The goat kids of this (group 2) showed interrupted salivation, vomiting, watery diarrhoea, dullness, inappitance, they were unable to stand or move slowly (Figure 1) and finally they became recumbent. Their mortality rate was about 33.3%. No odd signs were observed in the control (group 1) of goats.


Figure 1: Hind limb paralysis in goats of group (2)

Postmorteum changes

Intestinal and stomach bloats were obvious, heart were flabby, congested and enlarged, liver were congested, necrotic, and haemorrhagic and the kidney were necrotic and haemorrhagic. A clearly normal scene was obvious in the undosed control (group 1) of goat-kids.

Histopathological picture

The livers suffered from generalized necrosis and congestion, lungs showed lymphocyte infiltration and emphysema (Figure 2), intestines showed congestion; necrosis of muscular is mucose and the kidneys showed necrosis of glumerulic and necrosis of the medulla (Figure 3). Abnormalities were not observed in (group 1) goats (undosed controls).


Figure 2: Lungs showing lymphocyte infiltration and emphysema in goats of group (2)


Figure 3: Kidneys showing necrosis of glumerulic and medulla in goats of group (2)

Serum enzymes changes

G1 151.58 ± 1.05 33.81 ± 4.43 1.90 ± 0.26 18.37 ± 1.62 40.80±0.35
G2 107.58 ± 1.05 77.91±3.71 4.77±0.49 45.67±2.25 62.26±1.64

Table 1: Average values (mean ± SD) of serum enzymes of the combined 1% alum and 1% polymer-dosed goats.

Serum concentrations of CK, GOT, GPT and LDH showed marked (P0<0.05-0.01) increases in both test groups of goats compared to the control. Remarkable (P<0.05) decreases were observed in both test groups when testing their serum values of ALP. The serum enzymatic levels of the control group were demonstrating normal values.

Serum metabolites changes

Group No Bilirubin Glucose Creatinine Cholesterol
G1 0.18 ± 1.25 31.08 ± 0.87 0.21 ± 0.04 38.10 ± 3.59
G2 0.18 ± 2.25 NS 24.67 ± 0.34 0.74 ± 0.00 40.88 ± 8.46 NS
Group No Albumin Uric acid Urea Total protein
G1 3.01 ± 0.37 0.92 ± 0.13 35.35 ± 4.37 5.47 ± 0.75
G2 3.16 ± 0.36 NS 0.84 ± 0.00 NS 68.79 ± 1.62 5.22 ± 0.06 NS

Table 2: Average values(mean ± SD) of serum metabolites of the combined 1% alum and 1% polymer-dosed goats.

The test group showed marked (P<0.01-0.001) increases when evaluating their serum levels of urea and creatinine, whereas they were recording insignificant (P>0.05) treatment effect for their serum levels of albumin ,uric acid, total protein, bilirubin and cholesterol in comparison to their level in the control group. Glucose values were lower in group 2 (P<0.001) and 15 (P>0.05) than the control group which showed always normal ranges of all of the metabolites evaluated above.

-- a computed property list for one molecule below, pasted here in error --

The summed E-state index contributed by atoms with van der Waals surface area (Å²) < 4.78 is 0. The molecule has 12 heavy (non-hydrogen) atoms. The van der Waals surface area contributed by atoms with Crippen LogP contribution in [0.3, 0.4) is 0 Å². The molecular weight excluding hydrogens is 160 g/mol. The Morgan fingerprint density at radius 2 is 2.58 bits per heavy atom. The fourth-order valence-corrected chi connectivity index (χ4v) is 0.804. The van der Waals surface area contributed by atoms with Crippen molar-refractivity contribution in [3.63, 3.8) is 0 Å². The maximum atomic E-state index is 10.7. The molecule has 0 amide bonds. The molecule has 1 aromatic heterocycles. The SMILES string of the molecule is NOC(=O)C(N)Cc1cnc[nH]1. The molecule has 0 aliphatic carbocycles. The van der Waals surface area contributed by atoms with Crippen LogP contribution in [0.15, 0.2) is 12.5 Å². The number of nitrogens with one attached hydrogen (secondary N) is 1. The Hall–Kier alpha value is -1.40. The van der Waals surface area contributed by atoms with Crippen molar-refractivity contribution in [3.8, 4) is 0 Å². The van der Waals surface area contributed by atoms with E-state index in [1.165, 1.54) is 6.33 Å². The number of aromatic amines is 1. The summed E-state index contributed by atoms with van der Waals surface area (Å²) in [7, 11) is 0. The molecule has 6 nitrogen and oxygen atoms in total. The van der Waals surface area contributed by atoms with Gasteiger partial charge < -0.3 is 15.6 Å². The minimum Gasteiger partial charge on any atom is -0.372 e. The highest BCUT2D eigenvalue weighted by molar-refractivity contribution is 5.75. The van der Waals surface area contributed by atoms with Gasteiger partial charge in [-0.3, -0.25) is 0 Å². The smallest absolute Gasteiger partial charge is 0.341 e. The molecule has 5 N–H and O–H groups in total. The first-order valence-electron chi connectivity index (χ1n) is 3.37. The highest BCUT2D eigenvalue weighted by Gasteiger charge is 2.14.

Serum electrolytes values

Goats of test group 2 showed significant (P<0.05-0.01) changes when tested for serum levels of magnesium, sodium, and potassium.The readings for electrolytes levels in the serum of the control goats were normal.

Group No Mg Iron Na K Ca P
G1 1.44 ± 0.08 228.77 ± 13.73 152.53 ± 0.42 5.69 ± 0.12 6.92 ± 1.44 5.14 ± 1.11
G2 0.98 ± 0.04** 213.93 ± 7.51 NS 150.73 ± 0.23** 6.70 ± 0.02** 5.24 ± 0.04 NS 5.00 ± 0.00 NS

Table 3: Average values (mean ± SD) of serum electrolytes of the combined 1% alum and 1% polymer-dosed goats.

Suggestive Conclusion

Considerable rates of mortality observed in group 2 goats may be due to myocardial and nervous system (CNS) involvement (mostly the parasympathetic) may be due to choline-esterase inhibition especially on the hind limb [3]. This was accompanied by a generalized fall in serum electrolytes which may be due to nausea, vomiting and diarrhea, the thing which lead to an advanced state (accompanied with the increased concentration of GOT, decreased Mg and Na and increase in K) of myopathy shown in incoordinated posture and movement. Pulmonary hemorrhages, edema, emphysema, necrosis and adhesions lead to the clinically observed difficulty in respiration which was constituting the irritant affections of the substances and/or their metabolites. Hepatic damage was expressed in the congested and necrotic central view, increased serum enzymatic concentrations of CK, GOT, GPT and LDH and the decrease in ALP [4-6]. The irritant substance or is metabolites lead to focal enteritis seen in nausea, salivation and the vomiting and watery diarrhea and necrosis of muscular is mucosa which may also be due to increase peristaltic movement due to choline -esterase inhibition or both. Hypocalcaemia is similar to that described by Ali and Adam [7], Galal and Adam [8], El Dirdiri et al. [9] and Mohamed and Adam [10].

In young ruminants lymphocyte infiltration probably suggests the development of suppression in the immune system of the poisoned goats [11]. The haemorrhage and necrotic kidneys which was accompanied by the increased creatinine concentrations are indicating renal insufficiency if we considered the additive effect of urea concentrations in serum indicating damage to renal tubules [12]. The available results and the studies of Mohamed and Adam [13-15] suggested that serum urea level is of significance in the evaluation of renal toxicity in goats. All the above elaborate screening of alum and polyDADMAC revealed that both are toxic to Nubian goats.